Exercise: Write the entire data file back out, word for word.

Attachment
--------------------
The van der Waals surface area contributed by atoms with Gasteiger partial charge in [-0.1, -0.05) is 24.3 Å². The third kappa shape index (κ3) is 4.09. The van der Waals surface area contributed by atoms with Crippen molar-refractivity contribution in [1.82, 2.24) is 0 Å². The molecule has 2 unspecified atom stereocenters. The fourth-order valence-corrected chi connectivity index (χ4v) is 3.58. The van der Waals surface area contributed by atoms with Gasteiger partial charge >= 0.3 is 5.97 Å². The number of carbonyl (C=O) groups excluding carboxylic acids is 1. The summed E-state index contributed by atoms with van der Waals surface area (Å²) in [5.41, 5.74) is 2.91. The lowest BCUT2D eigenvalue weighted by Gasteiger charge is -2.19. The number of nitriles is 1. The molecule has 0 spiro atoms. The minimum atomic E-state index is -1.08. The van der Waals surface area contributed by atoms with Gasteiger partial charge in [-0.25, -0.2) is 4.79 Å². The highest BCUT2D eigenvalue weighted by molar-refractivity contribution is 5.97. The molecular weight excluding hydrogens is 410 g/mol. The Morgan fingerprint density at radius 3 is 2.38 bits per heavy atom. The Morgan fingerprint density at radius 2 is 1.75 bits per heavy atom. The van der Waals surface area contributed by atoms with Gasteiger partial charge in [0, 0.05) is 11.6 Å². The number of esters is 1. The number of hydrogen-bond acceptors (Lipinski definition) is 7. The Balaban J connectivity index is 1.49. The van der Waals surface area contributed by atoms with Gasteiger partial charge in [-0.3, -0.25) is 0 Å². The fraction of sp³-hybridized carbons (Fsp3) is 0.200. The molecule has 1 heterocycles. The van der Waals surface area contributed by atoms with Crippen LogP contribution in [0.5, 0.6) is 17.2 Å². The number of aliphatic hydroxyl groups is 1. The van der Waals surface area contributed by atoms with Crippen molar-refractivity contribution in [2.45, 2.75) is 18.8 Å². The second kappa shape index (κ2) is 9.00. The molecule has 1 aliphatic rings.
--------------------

The van der Waals surface area contributed by atoms with Gasteiger partial charge in [-0.1, -0.05) is 24.3 Å². The third kappa shape index (κ3) is 4.09. The van der Waals surface area contributed by atoms with Crippen molar-refractivity contribution in [1.82, 2.24) is 0 Å². The molecule has 2 unspecified atom stereocenters. The fourth-order valence-corrected chi connectivity index (χ4v) is 3.58. The van der Waals surface area contributed by atoms with Gasteiger partial charge >= 0.3 is 5.97 Å². The number of carbonyl (C=O) groups excluding carboxylic acids is 1. The summed E-state index contributed by atoms with van der Waals surface area (Å²) in [5.41, 5.74) is 2.91. The lowest BCUT2D eigenvalue weighted by Gasteiger charge is -2.19. The number of nitriles is 1. The molecule has 0 spiro atoms. The minimum atomic E-state index is -1.08. The van der Waals surface area contributed by atoms with Gasteiger partial charge in [-0.25, -0.2) is 4.79 Å². The highest BCUT2D eigenvalue weighted by molar-refractivity contribution is 5.97. The molecular weight excluding hydrogens is 410 g/mol. The Morgan fingerprint density at radius 3 is 2.38 bits per heavy atom. The Morgan fingerprint density at radius 2 is 1.75 bits per heavy atom. The van der Waals surface area contributed by atoms with Gasteiger partial charge in [0, 0.05) is 11.6 Å². The number of esters is 1. The number of hydrogen-bond acceptors (Lipinski definition) is 7. The Balaban J connectivity index is 1.49. The van der Waals surface area contributed by atoms with Gasteiger partial charge in [-0.3, -0.25) is 0 Å². The fraction of sp³-hybridized carbons (Fsp3) is 0.200. The molecule has 1 heterocycles. The van der Waals surface area contributed by atoms with Crippen LogP contribution in [0.5, 0.6) is 17.2 Å². The number of aliphatic hydroxyl groups is 1. The van der Waals surface area contributed by atoms with Crippen molar-refractivity contribution in [2.45, 2.75) is 18.8 Å². The second kappa shape index (κ2) is 9.00. The molecule has 1 aliphatic rings.